Rep. John Duncan: 'Stop Trying to Take Care of the Whole World and Start Taking Care of Our Own Country'
Rep. John J. Duncan, Jr. (R-TN) brought one minute of hard-hitting reality to the United States House of Representatives on May 30, remarking that the United States government, with its over $17 trillion debt, is only escaping — for now — Detroit-style bankruptcy by printing money. The representative explains that, unless the US government becomes more fiscally responsible, the US will fail to satisfy fully obligations such as military pension and social security payments. Duncan, an RPI Advisory Board member concludes his speech by suggesting the US government “stop trying to take care of the whole world and start taking care of our own country and putting the American people first once again.”
Watch and read below Duncan’s speech:
Mr. Speaker, you can never satisfy the government's appetite for money or land. They always want more. But this Nation's national debt has now reached an astounding $17.6 trillion.
The only reason more people are not upset about that figure is that nobody can humanly comprehend a figure like $17.6 trillion.
Basically, what it means is that this Nation is in the shape of Detroit. The only difference is Detroit can't print money. This Nation keeps printing more money, more money, and more money. That is going to speed up in the years ahead if we don't get much more fiscal conservatism at the Federal level.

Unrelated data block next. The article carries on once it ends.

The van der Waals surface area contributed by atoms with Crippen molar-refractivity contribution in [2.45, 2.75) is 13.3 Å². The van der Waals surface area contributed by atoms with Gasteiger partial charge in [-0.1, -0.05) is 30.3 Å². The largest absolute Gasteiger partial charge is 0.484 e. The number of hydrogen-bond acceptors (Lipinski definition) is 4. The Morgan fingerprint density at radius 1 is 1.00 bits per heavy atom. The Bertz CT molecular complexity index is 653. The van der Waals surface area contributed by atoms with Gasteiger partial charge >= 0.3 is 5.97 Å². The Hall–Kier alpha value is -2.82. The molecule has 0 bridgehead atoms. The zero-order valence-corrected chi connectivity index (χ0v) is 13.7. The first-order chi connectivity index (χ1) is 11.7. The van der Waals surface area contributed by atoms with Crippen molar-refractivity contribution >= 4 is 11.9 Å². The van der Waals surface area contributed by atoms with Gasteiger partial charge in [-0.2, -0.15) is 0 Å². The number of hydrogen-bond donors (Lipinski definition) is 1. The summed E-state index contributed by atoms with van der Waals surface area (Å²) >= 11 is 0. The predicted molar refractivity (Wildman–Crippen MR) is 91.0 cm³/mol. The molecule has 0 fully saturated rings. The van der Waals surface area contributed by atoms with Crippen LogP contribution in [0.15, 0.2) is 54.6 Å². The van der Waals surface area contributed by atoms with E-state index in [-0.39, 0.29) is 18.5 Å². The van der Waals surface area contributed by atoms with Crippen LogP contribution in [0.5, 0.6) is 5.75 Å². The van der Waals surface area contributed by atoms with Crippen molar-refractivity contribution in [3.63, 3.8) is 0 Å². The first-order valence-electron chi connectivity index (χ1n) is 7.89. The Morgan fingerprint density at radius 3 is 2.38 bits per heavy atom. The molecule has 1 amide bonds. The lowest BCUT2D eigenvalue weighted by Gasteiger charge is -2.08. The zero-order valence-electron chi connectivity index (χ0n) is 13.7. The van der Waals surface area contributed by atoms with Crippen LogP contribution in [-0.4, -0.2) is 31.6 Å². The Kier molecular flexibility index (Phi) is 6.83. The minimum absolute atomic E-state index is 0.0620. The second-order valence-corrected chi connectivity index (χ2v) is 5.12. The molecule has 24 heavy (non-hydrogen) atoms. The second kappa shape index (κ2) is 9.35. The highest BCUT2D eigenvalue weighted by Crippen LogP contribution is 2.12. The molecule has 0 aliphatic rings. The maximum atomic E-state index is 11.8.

Anyone who wants to draw Social Security, our Federal pension, or our military pension that will buy very much in future years should demand much more fiscal responsibility from our Federal Government.
What we mainly need to do, Mr. Speaker, we need to stop trying to take care of the whole world and start taking care of our own country and putting the American people first once again.
Duncan has certainly identified a part of the US government budget ripe for huge spending cuts. The Cost of War Project estimated in 2013 that the wars in Iraq and Afghanistan alone had by then cost over $3 trillion. Add to that amount the cost of military and other foreign aid to governments from Colombia to Ethiopia to Egypt to Ukraine, vast US military installations all over the world, “democracy promotion” projects and “freedom fighters” assistance to overthrow governments, funneling money to the international rich and connected through organizations including the International Monetary Fund, and various other forms of foreign intervention.
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